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Cute idea, just not a good one.
The Internet is abuzz with a call to arms—or hands—from the International Fund for Animal Welfare. Yesterday, the group asked people to sew tiny cotton mittens for koalas injured in what has become an especially bad brushfire season for Australia. IFAW even provided a special pattern. The slow-moving creatures, the group said, are often the first to perish in a blaze.
The response, as you may imagine, was overwhelming. Supply quickly exceeded demand.
But were the mittens, which IFAW promised to distribute “to vets and wildlife carers” working with rescued koalas, actually necessary? Another group, Australian Marine Wildlife Research & Rescue Organisation, actively discouraged such donations in a Facebook post.
Koala-lovers were understandably baffled: It now looked as if the original request was, at best, an ill-conceived way to raise awareness about animals at risk of fiery death.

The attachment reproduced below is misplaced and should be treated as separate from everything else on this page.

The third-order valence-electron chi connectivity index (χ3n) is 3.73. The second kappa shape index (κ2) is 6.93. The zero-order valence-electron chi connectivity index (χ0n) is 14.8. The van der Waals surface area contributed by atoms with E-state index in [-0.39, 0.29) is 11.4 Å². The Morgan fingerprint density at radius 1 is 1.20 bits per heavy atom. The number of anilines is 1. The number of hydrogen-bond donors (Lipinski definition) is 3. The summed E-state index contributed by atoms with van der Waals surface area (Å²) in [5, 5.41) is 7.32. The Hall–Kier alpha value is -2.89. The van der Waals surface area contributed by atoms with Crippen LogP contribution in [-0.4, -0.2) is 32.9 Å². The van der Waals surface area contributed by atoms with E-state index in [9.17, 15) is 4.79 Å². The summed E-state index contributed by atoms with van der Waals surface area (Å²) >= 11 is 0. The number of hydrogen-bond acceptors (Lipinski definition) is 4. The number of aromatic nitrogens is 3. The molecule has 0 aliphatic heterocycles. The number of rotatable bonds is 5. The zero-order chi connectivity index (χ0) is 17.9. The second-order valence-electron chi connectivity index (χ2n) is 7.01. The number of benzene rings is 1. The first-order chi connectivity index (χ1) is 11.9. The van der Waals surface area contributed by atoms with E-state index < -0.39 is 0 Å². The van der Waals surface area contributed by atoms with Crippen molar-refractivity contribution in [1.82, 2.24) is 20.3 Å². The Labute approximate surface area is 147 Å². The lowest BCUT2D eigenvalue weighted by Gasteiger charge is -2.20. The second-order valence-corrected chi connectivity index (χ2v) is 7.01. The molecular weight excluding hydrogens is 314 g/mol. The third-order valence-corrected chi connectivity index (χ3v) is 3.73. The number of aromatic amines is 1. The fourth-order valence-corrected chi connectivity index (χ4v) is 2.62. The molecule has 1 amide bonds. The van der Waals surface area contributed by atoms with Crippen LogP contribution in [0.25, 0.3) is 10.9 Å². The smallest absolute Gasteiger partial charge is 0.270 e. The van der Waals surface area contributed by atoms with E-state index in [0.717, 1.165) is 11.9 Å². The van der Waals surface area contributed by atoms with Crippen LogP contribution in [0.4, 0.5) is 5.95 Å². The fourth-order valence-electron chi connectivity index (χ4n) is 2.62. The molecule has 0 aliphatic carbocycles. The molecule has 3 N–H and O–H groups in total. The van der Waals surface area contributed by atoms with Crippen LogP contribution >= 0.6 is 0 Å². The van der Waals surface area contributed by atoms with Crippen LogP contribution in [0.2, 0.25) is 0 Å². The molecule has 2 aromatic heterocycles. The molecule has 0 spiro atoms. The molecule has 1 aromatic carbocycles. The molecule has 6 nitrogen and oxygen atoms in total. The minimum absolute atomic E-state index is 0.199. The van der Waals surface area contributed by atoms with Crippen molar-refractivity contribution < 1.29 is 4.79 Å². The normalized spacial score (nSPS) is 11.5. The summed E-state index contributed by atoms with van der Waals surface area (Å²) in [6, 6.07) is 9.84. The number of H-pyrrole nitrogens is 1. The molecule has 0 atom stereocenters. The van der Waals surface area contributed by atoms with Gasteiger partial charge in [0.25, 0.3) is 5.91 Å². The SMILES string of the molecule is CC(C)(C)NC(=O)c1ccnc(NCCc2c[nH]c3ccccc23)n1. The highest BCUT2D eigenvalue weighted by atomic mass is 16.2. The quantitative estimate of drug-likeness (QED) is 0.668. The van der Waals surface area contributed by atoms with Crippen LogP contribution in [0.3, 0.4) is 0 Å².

The confusion echoed a story from March of last year, when the Penguin Foundation of Australia’s Phillip Island supposedly needed sweaters for penguins caught in oil spills, “to prevent them from preening and swallowing the toxic oil before they are washed and the oil removed by staff.” They, too, were inundated with donations, and soon stopped accepting more.
The concept of sweaters on penguins resurfaces every few years, likely due to its cuteness factor, and has drawn criticism from International Bird Rescue, which notes that “[t]he last thing we want to do is to put something over their feathers that causes the oil to be pressed against their skin, or impairs the evaporation of the aromatics put off by the oil.” Moreover, “handling or wearing of anything foreign to them contributes to the penguins’ stress.”
Long story short: Animals don’t generally need tiny, adorable clothes. You’re free to get back to work on that scarf you’re knitting for your niece.
Photo via Nicki Mannix/Flickr (CC BY 2.0)
Miles Klee is a novelist and web culture reporter. The former editor of the Daily Dot’s Unclick section, Klee’s essays, satire, and fiction have appeared in Lapham’s Quarterly, Vanity Fair, 3:AM, Salon, the Awl, the New York Observer, the Millions, and the Village Voice. He's the author of two odd books of fiction, 'Ivyland' and 'True False.'